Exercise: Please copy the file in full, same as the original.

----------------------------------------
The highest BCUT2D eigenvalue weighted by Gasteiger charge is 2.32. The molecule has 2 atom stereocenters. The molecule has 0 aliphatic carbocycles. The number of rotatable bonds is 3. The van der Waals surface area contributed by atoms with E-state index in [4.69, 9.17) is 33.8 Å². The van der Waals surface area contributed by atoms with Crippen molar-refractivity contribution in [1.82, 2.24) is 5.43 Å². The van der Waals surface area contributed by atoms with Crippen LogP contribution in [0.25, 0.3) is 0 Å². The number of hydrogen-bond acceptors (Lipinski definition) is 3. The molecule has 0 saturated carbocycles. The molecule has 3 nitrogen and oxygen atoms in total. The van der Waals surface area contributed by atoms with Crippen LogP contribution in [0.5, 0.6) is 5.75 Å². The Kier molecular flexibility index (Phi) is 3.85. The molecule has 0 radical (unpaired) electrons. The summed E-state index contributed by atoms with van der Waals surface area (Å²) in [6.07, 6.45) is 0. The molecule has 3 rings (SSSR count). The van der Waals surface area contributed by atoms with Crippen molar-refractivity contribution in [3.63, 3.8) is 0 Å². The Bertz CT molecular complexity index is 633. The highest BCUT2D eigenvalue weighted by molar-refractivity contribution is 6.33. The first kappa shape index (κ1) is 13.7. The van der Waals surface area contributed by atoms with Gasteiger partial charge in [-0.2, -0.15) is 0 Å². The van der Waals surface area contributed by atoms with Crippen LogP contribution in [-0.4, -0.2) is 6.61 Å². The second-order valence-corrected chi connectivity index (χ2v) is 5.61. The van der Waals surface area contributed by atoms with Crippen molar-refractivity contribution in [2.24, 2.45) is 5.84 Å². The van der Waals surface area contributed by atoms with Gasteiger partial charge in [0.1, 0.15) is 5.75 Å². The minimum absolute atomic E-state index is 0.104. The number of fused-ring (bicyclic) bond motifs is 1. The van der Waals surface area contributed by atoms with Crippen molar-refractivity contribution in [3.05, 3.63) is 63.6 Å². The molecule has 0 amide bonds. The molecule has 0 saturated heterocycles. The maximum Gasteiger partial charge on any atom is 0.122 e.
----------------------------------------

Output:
The highest BCUT2D eigenvalue weighted by Gasteiger charge is 2.32. The molecule has 2 atom stereocenters. The molecule has 0 aliphatic carbocycles. The number of rotatable bonds is 3. The van der Waals surface area contributed by atoms with E-state index in [4.69, 9.17) is 33.8 Å². The van der Waals surface area contributed by atoms with Crippen molar-refractivity contribution in [1.82, 2.24) is 5.43 Å². The van der Waals surface area contributed by atoms with Crippen LogP contribution in [0.25, 0.3) is 0 Å². The number of hydrogen-bond acceptors (Lipinski definition) is 3. The molecule has 0 saturated carbocycles. The molecule has 3 nitrogen and oxygen atoms in total. The van der Waals surface area contributed by atoms with Crippen LogP contribution in [0.5, 0.6) is 5.75 Å². The Kier molecular flexibility index (Phi) is 3.85. The molecule has 0 radical (unpaired) electrons. The summed E-state index contributed by atoms with van der Waals surface area (Å²) in [6.07, 6.45) is 0. The molecule has 3 rings (SSSR count). The van der Waals surface area contributed by atoms with Crippen molar-refractivity contribution in [3.63, 3.8) is 0 Å². The Bertz CT molecular complexity index is 633. The highest BCUT2D eigenvalue weighted by molar-refractivity contribution is 6.33. The first kappa shape index (κ1) is 13.7. The van der Waals surface area contributed by atoms with Gasteiger partial charge in [-0.2, -0.15) is 0 Å². The van der Waals surface area contributed by atoms with Crippen LogP contribution in [-0.4, -0.2) is 6.61 Å². The second-order valence-corrected chi connectivity index (χ2v) is 5.61. The van der Waals surface area contributed by atoms with Crippen molar-refractivity contribution in [2.24, 2.45) is 5.84 Å². The van der Waals surface area contributed by atoms with Gasteiger partial charge in [0.1, 0.15) is 5.75 Å². The minimum absolute atomic E-state index is 0.104. The number of fused-ring (bicyclic) bond motifs is 1. The van der Waals surface area contributed by atoms with Crippen molar-refractivity contribution in [3.05, 3.63) is 63.6 Å². The molecule has 0 amide bonds. The molecule has 0 saturated heterocycles. The maximum Gasteiger partial charge on any atom is 0.122 e.